Thursday, 14 January 2016: 9:15 AM
Room 346/347 ( New Orleans Ernest N. Morial Convention Center)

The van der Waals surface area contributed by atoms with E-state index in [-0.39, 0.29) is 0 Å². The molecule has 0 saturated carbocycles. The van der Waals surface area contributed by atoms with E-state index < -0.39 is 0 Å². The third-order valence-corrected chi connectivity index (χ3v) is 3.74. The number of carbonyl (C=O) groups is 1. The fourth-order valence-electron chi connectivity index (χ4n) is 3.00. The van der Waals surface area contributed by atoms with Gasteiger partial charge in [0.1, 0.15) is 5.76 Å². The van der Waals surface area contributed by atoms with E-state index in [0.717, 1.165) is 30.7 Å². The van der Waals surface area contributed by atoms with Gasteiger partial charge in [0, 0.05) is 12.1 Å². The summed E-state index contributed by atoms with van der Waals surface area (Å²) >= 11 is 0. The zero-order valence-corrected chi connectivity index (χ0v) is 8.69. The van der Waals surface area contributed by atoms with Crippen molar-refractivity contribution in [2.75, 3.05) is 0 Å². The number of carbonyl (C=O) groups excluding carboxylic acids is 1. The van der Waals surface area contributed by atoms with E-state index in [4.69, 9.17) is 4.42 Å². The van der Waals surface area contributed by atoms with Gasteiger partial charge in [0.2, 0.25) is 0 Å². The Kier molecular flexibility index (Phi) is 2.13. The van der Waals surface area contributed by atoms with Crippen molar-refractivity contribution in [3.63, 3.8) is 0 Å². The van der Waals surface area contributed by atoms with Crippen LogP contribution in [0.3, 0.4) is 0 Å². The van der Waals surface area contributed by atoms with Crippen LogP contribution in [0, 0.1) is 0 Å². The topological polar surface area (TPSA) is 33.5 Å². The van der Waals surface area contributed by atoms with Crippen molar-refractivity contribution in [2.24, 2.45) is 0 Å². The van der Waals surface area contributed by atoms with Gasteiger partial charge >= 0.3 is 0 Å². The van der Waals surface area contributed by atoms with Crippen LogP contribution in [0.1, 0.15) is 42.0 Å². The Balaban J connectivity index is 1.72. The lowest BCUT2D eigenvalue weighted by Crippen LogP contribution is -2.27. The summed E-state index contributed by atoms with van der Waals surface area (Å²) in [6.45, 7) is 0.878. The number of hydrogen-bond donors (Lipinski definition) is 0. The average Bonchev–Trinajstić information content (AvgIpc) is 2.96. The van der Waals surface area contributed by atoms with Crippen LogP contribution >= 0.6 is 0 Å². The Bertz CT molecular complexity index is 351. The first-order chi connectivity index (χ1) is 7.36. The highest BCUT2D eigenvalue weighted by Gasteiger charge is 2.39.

An aspect of tropical cyclone activity that has to be accounted for is the lightning strikes they produce within their outer feeder bands and the state of Florida is a leader for both in the United States. Identifying the conditions favorable for moderate and higher cloud to ground lightning strikes can mitigate some of the risk utilities face when dealing with the many hazards tropical cyclones provide. These moderate and higher cloud to ground lightning densities are defined as a minimum of 76 lightning strikes in a 5 X 5 km grid space over 1 hour of time. As an adjunct part of the broader Florida Thunderstorm Index, a meteorological examination of how these impactful lightning storms have occurred is the main subject of this paper. Often these feeder band thunderstorms run counter to the broader averages of moisture and instability based on their steering flows that thunderstorms driven by other micro, meso and synoptic scale patterns bring about (Smith, 2015). Moderate or higher lightning storms in feeder bands can impact areas beyond the bounds of hurricane and tropical storm advisory areas as well as ahead of and after any issuance. While utilities prepare for wind and flooding, lightning strikes can add additional resources straining native and mutual assistant crews. Often these feeder band thunderstorms happen hundreds of miles away from the center of a tropical cyclone circulation and many times in the formative stages of a tropical cyclone. A common thought is that tropical depressions, tropical storms and hurricanes do not produce much lightning and while that may be true compared to sea breeze thunderstorms in Florida, this hazard cannot be discounted and must be part of a utilities assessment plan before an imminent tropical system gets named and also days later during the restoration process. The data analyzed for this paper compiles steering flow, moisture content and instability levels within tropical cyclones that have impacted Schneider Electric's Florida energy clients from 2007-2014. This period was especially noted as one that did not see a single hurricane make landfall in Florida yet from nearly each tropical system that impacted the peninsula, moderate and higher lightning storms from outer bands occurred. The paper also looks into the tracks of these tropical cyclones determining which tracks produced the greater density of lightning relative to location in Florida. Some of these thunderstorms occurred just prior to a system being classified a tropical cyclone and were also analyzed. Disruptions to utilities have occurred with these feeder band thunderstorms though the discrepancy between whether it was lightning and/or other factors such as the winds are difficult to ascertain. Nevertheless, while a “hidden danger” in the public due to tropical cyclones is the flooding, to utilities this may be in the form of higher lightning strikes which like the rise in water can have far reaching impacts.
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